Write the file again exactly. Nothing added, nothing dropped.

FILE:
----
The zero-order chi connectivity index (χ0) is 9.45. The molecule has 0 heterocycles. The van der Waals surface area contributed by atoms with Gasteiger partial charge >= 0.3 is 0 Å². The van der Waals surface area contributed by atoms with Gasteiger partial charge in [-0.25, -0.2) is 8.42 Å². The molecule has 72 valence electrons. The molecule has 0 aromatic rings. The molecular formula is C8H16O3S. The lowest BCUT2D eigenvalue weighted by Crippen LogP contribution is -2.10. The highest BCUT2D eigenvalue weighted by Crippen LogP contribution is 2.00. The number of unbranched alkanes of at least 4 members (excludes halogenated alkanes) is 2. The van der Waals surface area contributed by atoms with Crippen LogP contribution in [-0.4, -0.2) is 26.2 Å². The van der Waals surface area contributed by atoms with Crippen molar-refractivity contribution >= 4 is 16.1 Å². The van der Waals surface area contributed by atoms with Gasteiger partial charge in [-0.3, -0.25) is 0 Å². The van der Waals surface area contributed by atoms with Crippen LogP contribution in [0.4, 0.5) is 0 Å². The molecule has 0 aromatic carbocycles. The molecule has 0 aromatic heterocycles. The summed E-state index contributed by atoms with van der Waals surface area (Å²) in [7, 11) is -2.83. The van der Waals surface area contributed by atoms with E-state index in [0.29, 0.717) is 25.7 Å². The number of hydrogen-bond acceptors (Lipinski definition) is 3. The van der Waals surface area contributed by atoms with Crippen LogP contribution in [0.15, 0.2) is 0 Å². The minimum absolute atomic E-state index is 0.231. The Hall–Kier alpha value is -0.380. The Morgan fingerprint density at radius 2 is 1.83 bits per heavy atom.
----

The zero-order chi connectivity index (χ0) is 9.45. The molecule has 0 heterocycles. The van der Waals surface area contributed by atoms with Gasteiger partial charge >= 0.3 is 0 Å². The van der Waals surface area contributed by atoms with Gasteiger partial charge in [-0.25, -0.2) is 8.42 Å². The molecule has 72 valence electrons. The molecule has 0 aromatic rings. The molecular formula is C8H16O3S. The lowest BCUT2D eigenvalue weighted by Crippen LogP contribution is -2.10. The highest BCUT2D eigenvalue weighted by Crippen LogP contribution is 2.00. The number of unbranched alkanes of at least 4 members (excludes halogenated alkanes) is 2. The van der Waals surface area contributed by atoms with Crippen LogP contribution in [-0.4, -0.2) is 26.2 Å². The van der Waals surface area contributed by atoms with Crippen molar-refractivity contribution >= 4 is 16.1 Å². The van der Waals surface area contributed by atoms with Gasteiger partial charge in [-0.3, -0.25) is 0 Å². The van der Waals surface area contributed by atoms with Crippen LogP contribution in [0.4, 0.5) is 0 Å². The molecule has 0 aromatic carbocycles. The molecule has 0 aromatic heterocycles. The summed E-state index contributed by atoms with van der Waals surface area (Å²) in [7, 11) is -2.83. The van der Waals surface area contributed by atoms with E-state index in [0.29, 0.717) is 25.7 Å². The number of hydrogen-bond acceptors (Lipinski definition) is 3. The van der Waals surface area contributed by atoms with Crippen LogP contribution in [0.15, 0.2) is 0 Å². The minimum absolute atomic E-state index is 0.231. The Hall–Kier alpha value is -0.380. The Morgan fingerprint density at radius 2 is 1.83 bits per heavy atom.